Regardless of the Pakistani challenge,
I think the idea of the Iranian Presidient consolidating power in himself, as the primary strongman in Iran is interesting. It makes the situation even more dire.

Covert operations should be ongoing, if the President of Iran did not kill that General, we should have. The Palace intrique and rumors on the street serve our purpose.

Promote Civil Unrest within Iran, through proxies where and when possible. Spend money as needed.

I'd have Shah Jr set up a Government in Exile

and the Golden Chains heads on pikes.

Check the fallout patterns from the Iranian nuclear sites. Some say it drifts over the UAE and Kuwait, others disagree.

I'd end the War

But I'm not King,
and it's not a War, either.

1/09/2006 03:46:00 PM  
Blogger Doug said...

Since we aren't at war, and in fact it is 9-10-01 for half the country and history DID end, shall we call it a "protracted struggle?"
I thought your previous Paki Plan was less "muscular," but memory does not serve.
Maybe it was run as if you weren't king?

1/09/2006 04:38:00 PM  
Blogger trish said...

Published at the onset of OIF, "Extremist, Nuclear Pakistan -An Emerging Threat?" by Subodh Atal (

Among the conclusions:

U.S. policy toward Pakistan has failed to
consider the cumulative dangers that nation
presents. America continues to pump billions
of dollars of aid into Pakistan, without
accounting for its fate. Few questions about
possible ISI links to the September 11
attacks, the organization’s role in sheltering
al-Qaeda, or Pakistan’s nuclear proliferation
activities have been asked, let alone answered.
U.S. policy appears to be frozen, concerned
only with the preservation of Pakistani dictator
Musharraf and overlooking the larger goal of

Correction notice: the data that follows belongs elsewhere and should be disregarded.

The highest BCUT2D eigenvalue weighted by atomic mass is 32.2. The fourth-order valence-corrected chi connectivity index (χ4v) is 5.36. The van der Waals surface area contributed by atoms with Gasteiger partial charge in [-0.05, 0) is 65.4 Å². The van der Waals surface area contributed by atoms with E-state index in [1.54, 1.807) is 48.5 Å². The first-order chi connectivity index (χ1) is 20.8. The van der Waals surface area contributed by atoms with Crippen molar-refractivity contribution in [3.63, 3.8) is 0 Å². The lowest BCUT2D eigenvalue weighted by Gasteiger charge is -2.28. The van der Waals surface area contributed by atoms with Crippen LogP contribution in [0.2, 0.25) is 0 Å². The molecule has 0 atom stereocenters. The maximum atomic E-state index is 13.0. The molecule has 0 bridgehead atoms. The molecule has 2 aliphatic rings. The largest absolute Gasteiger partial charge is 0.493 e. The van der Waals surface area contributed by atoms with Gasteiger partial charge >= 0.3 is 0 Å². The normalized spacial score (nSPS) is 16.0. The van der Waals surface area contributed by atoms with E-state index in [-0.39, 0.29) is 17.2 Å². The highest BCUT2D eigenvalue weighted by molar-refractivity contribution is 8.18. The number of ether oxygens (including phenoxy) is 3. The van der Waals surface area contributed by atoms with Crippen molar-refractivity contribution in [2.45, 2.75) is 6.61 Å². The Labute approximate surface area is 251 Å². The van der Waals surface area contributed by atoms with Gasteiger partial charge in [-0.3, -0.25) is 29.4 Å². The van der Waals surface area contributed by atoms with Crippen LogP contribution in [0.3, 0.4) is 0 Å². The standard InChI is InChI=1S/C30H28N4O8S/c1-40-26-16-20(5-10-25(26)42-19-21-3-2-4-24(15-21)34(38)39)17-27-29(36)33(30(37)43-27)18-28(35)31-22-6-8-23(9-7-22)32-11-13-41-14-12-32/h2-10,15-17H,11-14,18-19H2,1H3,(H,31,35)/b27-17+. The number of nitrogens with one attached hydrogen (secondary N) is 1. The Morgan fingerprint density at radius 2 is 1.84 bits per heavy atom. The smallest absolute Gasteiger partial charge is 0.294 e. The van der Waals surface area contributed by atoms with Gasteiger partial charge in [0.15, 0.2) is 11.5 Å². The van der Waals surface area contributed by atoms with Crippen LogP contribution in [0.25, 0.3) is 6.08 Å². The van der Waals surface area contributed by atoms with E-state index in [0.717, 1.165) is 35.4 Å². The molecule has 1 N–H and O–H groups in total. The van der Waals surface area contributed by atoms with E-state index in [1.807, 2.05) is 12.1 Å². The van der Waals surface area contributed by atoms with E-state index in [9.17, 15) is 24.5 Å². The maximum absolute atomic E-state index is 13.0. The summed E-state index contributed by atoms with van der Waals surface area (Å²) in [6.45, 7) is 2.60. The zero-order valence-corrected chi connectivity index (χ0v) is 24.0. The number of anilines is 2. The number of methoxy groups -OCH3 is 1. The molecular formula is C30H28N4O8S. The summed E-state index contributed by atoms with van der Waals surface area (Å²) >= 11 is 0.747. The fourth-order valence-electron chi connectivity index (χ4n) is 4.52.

fortifying U.S. national security. Despite having
considerable leverage over Pakistan, U.S. officials
have given that country a free ride to continue
posing as an anti-terrorism ally. If
Musharraf is unwilling or unable to weed out al-
Qaeda from his nation’s territory, Pakistan is the
next logical theater of the anti-terrorism war.
That should also help bring to an end the need
for politically provocative U.S. bases in Pakistan.
The United States must develop contingency
plans for securing and extracting the Pakistani
nuclear arsenal in case of an Islamist coup. And
if Musharraf does not have full control over his
expanding nuclear assets, then the world may be
dealing with a nuclear rogue nation. President
Bush would then have a far greater problem
than a Saddam Hussein who might someday
possess nuclear weapons.

1/09/2006 04:40:00 PM  
Blogger desert rat said...

thanks trish

you always know of the smart folk that agree with what I think.

cato institute, always thought those were smart fellas, 'fore I knew they agreed w/me.

the Iranian solution was less muscular
Guns and money, mostly.
Kurdistan lives, those kind of things. More Iranians visiting Iraq, that could be a plus.

The Pakistani Threat is much more real then the Iranian. The Pakis have already got their nuclear bombs, the Iranians do not.

1/09/2006 04:58:00 PM  
Blogger trish said...

Now, I personally think that no US administration is going to be inclined or able sell another major military intervention until our chain is yanked again pretty damn hard.

When it is - assuming it's the same cast of violent Islamists - will the correct target be chosen?

Just wondering.

1/09/2006 04:59:00 PM  
Blogger Zhang Fei said...

If Iraqi casualties get much worse, I have the feeling that they are going to kick Uncle Sam out and sort out the terrorists by themselves. Note that Saddam had no problem pacifying the opposition, and he did it with a base of 20% of the population - his Sunni coreligionists. He did it by going after entire tribes and killing entire families. My feeling is that if we continue micromanaging Iraqi security forces with respect to interrogation rules and habeas corpus, we are going to be shown the door before long. The result will be a bloodbath without Uncle Sam present as a referee. Not civil war, which is what is going on now - a conflict between factions of the same country - but what we saw in India between Muslims and Indians not too long ago - sectarian massacres involving ordinary people of one religion forming mobs and slaughtering every person of the rival religion in his town, and moving on to the next one.